BPA: Clearing Through the Clutter

There is an intense ongoing debate about the safety of bisphenol –A, or BPA, an ingredient found in many plastic products including many baby bottles and reusable water bottles. It acts like a hormone in the human body. More than 90 percent of us do have small amounts of BPA in our bodies.

On the one hand, the plastics industry and the FDA assure parents that BPA is safe. They have no concern, even for babies, at the doses we are commonly exposed to. Meanwhile, scientists in another part of the federal government, NIH’s National Toxicology Program and the Center for the Evaluation of Risks to Human Reproduction, do have some concern that these low doses affect “the brain, behavior, and prostate gland in fetuses, infants, and children at current human expo¬sures to bisphenol A.” They also think it possible that BPA is causing lasting changes in girls’ breasts and that it is causing an earlier age of puberty for girls who are exposed as fetuses, babies, or children “at current human exposures to bisphenol A.”

Many scientists and children’s health advocates with expertise in this issue think that BPA is a real problem. I agree, and choose to avoid BPA-containing products for my family.

A September 2008 study in the Journal of the American Medical Association reports urine testing of over 1400 adults, and found that the higher the level of BPA, the higher the odds of diabetes (about 40 percent higher for every standard deviation above the average). Critics argue that even though BPA exposure and diabetes are associated, it’s not clear which is causing which, or if something else is causing both. And it would be hard to intentionally give humans extra BPA to prove that it made them sicker. But when the same thing has been done to other animals, who otherwise had the same food, exercise, and environment, low-dose exposure similar to what a baby would get drinking from a BPA-containing bottle raises the risk of many health problems time and time again.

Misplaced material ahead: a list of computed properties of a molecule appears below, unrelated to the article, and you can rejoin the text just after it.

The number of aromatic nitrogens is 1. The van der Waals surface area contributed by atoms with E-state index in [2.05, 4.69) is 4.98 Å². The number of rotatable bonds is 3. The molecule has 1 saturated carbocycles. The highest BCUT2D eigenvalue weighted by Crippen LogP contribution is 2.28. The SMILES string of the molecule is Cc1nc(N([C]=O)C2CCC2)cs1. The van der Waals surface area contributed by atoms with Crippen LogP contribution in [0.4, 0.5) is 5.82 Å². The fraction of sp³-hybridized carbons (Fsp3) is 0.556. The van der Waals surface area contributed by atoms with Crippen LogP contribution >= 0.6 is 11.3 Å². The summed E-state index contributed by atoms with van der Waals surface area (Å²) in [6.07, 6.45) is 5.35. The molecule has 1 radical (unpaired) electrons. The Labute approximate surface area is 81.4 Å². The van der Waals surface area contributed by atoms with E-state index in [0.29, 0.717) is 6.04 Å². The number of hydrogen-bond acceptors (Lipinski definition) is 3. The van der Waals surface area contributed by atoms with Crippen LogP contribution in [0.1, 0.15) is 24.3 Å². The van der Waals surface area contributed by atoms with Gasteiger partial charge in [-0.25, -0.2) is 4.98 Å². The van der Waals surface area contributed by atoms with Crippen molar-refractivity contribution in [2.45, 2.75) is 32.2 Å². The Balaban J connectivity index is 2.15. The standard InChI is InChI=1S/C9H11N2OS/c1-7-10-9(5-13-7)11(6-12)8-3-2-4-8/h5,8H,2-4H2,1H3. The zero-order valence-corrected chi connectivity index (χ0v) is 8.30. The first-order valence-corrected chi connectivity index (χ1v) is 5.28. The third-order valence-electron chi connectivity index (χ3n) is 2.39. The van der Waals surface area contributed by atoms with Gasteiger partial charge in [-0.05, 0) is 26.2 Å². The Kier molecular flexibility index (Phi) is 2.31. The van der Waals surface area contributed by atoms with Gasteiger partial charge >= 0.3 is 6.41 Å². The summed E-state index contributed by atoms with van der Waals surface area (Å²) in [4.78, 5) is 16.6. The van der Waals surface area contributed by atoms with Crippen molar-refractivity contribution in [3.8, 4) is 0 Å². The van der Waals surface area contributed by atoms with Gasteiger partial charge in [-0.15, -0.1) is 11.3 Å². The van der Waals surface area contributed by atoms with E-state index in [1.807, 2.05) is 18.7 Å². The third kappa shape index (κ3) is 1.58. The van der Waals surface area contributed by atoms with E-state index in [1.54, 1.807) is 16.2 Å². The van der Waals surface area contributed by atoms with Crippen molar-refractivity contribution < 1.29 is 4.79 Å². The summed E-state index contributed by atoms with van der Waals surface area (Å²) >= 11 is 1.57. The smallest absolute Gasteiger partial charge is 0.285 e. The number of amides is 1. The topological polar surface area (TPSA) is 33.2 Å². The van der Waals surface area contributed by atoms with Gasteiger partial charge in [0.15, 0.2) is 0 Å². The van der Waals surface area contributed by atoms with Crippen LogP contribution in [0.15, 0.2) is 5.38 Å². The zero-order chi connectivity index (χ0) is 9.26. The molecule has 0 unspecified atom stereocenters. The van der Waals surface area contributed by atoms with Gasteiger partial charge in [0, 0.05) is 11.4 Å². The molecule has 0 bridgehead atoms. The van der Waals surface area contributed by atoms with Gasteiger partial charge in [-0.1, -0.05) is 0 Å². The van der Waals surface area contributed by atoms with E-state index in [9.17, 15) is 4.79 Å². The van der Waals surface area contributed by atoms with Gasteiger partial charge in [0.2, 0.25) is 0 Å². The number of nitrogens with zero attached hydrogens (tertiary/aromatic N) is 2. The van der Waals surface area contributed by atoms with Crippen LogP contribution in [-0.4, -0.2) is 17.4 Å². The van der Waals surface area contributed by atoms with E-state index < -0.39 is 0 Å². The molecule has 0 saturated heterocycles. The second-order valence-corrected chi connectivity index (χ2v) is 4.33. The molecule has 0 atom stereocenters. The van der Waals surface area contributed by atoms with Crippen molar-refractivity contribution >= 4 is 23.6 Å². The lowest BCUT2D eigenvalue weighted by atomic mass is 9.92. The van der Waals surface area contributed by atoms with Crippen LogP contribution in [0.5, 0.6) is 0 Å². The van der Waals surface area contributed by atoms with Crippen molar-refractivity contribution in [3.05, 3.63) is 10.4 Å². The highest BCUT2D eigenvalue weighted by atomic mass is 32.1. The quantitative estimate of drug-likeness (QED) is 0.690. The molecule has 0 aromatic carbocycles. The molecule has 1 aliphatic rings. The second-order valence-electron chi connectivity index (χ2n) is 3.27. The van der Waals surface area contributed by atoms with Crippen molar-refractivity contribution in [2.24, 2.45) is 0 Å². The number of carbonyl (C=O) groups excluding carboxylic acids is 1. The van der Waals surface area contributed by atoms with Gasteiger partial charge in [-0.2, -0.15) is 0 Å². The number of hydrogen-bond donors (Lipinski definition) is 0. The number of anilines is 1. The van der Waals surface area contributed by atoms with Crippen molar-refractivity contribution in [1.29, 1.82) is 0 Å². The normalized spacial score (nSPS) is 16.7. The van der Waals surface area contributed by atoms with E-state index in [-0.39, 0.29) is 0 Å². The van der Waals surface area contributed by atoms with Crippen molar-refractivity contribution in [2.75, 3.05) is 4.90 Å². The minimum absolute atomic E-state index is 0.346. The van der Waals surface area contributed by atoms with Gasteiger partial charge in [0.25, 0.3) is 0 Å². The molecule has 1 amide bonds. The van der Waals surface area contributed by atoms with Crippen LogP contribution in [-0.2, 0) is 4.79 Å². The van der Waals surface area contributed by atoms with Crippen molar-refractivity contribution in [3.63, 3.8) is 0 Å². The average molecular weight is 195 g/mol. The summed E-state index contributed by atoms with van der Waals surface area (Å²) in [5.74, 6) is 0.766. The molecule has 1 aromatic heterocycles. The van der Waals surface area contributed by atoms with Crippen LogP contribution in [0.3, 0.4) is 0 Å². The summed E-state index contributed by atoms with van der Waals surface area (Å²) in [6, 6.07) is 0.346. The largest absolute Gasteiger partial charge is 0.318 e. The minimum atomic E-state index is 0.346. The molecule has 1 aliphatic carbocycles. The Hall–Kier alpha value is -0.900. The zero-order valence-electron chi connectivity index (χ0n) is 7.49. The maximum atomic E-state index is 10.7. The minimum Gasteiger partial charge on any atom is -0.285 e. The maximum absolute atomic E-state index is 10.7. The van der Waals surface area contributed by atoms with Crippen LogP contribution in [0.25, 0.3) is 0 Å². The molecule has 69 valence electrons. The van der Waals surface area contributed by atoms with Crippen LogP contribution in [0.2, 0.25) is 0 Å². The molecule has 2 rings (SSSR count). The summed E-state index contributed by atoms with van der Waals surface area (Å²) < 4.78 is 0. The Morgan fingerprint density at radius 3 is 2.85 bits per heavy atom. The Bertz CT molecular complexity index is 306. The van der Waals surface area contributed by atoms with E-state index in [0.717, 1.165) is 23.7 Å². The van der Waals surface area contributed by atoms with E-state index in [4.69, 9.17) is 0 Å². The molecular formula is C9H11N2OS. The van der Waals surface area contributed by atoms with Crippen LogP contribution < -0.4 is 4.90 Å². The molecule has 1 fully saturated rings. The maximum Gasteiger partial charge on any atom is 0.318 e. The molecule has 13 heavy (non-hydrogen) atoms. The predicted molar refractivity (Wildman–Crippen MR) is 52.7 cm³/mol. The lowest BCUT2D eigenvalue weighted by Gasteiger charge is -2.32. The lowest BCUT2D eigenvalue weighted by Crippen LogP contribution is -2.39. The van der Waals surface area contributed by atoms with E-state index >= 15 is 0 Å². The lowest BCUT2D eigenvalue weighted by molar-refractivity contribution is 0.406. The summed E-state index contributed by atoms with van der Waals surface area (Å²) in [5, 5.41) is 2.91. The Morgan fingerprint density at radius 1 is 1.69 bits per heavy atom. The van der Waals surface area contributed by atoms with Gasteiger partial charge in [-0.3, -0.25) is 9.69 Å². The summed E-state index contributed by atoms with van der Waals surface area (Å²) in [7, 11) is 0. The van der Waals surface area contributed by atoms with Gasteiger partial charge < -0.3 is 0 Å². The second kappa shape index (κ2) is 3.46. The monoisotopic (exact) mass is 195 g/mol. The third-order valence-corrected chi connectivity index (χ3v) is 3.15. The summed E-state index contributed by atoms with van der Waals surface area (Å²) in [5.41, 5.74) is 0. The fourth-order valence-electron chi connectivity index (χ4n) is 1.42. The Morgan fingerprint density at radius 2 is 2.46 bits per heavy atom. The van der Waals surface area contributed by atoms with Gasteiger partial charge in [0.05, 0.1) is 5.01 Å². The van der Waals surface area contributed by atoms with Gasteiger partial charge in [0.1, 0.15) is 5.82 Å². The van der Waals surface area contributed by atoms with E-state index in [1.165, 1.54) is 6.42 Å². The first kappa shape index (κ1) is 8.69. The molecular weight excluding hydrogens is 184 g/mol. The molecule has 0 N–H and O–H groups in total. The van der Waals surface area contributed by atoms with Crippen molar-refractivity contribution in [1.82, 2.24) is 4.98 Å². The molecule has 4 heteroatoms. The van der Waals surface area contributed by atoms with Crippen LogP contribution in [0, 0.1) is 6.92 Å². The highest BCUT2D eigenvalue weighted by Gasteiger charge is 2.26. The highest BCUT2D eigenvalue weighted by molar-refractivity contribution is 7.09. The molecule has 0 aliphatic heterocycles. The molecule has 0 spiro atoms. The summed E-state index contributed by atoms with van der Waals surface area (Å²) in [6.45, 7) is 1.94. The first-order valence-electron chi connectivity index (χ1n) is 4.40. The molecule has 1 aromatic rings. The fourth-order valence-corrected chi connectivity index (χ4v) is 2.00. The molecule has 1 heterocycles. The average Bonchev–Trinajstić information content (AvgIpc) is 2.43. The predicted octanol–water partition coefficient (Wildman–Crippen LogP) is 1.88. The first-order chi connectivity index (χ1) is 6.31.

Parents should not be alarmed, but should be educated. BPA exposure doesn’t mean a child will have more health problems, but I do believe that it raises the odds of a child’s health problems.

I strongly encourage my patients and their families choose BPA-free products for food preparation, serving, and storage, for baby bottles and water bottles for the whole family, and for objects that go in the mouth, such as pacifiers and teethers. It is just not worth the risk.

National Toxicology Program, US Department of Health and Human Services, Center For The Evaluation of Risks To Human Reproduction. Monograph on the Potential Human Reproductive and Developmental Effects of Bisphenol A. September 2008, NIH Publication No. 08 – 5994Lang IA, Galloway TS, Scarlett A, et al. Association of Urinary Bisphenol A Concentration with Medical Disorders and Laboratory Abnormalities in Adults. JAMA. 2008;300(11):1303-1310 (doi:10.1001/jama.300.11.1303)

Published on: October 01, 2008
About the Author
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Dr. Greene is a practicing physician, author, national and international TEDx speaker, and global health advocate. He is a graduate of Princeton University and University of California San Francisco.
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